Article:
Explore East-West cross-cultural exchange
as found in rare books written about China
by Jesuit missionaries

About the Books

The Jesuitana Collection contains more than 2,500 volumes published by or about the Jesuits prior to the order’s suppression in 1773. It documents the significant contributions of Jesuits to a wide range of disciplines in the early modern period, including in the fields of mathematics, science, history, travel, philosophy and Biblical exegesis. Here are 13 important books from the collection. All of them deal with east-west cultural exchange.

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Although based at the Roman College, Kircher used missionary writings to compile this work about China’s geography, flora and fauna.


Jesuits studied philosophy and theology, and utilized the ancient classics. The textbook of Aristotelian teachings, used especially at Coimbra, was later translated into Chinese.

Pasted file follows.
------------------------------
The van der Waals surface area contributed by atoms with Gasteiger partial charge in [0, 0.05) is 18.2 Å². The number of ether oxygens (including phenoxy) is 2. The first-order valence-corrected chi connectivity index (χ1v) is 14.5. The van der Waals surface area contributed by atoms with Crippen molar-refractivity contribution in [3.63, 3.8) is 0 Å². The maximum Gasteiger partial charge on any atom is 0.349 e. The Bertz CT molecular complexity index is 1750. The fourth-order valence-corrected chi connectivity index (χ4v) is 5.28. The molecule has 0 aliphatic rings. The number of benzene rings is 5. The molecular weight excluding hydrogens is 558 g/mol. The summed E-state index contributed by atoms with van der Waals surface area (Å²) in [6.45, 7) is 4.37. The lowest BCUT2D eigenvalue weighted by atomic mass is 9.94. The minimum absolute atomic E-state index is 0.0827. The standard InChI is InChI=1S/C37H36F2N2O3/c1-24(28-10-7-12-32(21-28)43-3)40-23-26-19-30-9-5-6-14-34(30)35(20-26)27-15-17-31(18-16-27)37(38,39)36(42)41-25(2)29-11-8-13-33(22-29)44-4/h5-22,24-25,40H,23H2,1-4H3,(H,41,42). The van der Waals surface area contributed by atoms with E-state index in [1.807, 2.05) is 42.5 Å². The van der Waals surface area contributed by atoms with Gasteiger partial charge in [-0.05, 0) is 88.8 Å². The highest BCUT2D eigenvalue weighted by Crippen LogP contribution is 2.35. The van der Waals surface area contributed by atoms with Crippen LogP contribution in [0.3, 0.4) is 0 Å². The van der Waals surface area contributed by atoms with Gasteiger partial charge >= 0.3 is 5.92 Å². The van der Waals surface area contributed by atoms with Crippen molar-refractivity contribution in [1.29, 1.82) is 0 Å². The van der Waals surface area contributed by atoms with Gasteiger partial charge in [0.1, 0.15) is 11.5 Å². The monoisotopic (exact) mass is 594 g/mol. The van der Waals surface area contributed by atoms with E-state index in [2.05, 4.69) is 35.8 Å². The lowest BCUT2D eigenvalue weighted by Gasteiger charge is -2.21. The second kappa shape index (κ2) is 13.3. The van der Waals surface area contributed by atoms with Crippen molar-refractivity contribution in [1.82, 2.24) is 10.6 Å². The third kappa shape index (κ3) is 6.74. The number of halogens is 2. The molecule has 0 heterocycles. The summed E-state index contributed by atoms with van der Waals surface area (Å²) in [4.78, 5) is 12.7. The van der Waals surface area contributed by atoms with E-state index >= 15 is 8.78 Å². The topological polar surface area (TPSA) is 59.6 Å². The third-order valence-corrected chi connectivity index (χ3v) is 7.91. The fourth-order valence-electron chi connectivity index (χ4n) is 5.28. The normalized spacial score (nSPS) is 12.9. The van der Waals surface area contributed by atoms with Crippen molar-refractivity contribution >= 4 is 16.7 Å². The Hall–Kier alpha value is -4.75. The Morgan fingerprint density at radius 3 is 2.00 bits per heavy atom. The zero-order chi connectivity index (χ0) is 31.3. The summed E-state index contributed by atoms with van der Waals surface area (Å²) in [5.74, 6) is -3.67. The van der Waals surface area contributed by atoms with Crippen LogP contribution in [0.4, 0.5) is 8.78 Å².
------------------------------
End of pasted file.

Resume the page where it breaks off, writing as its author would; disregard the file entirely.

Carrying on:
As the capital of China since the Ming dynasty, this was an important destination for Ricci and his fellow Jesuits.

Jesuit missionaries began translating the Confucian canon in 1583. The first work that transmitted this knowledge to Europe was published in Paris in 1687.

The French cartographer Jean-Baptiste D’Anville (1697-1792) never left Paris but created beautiful maps of the world, often drawing on the works of Jesuits.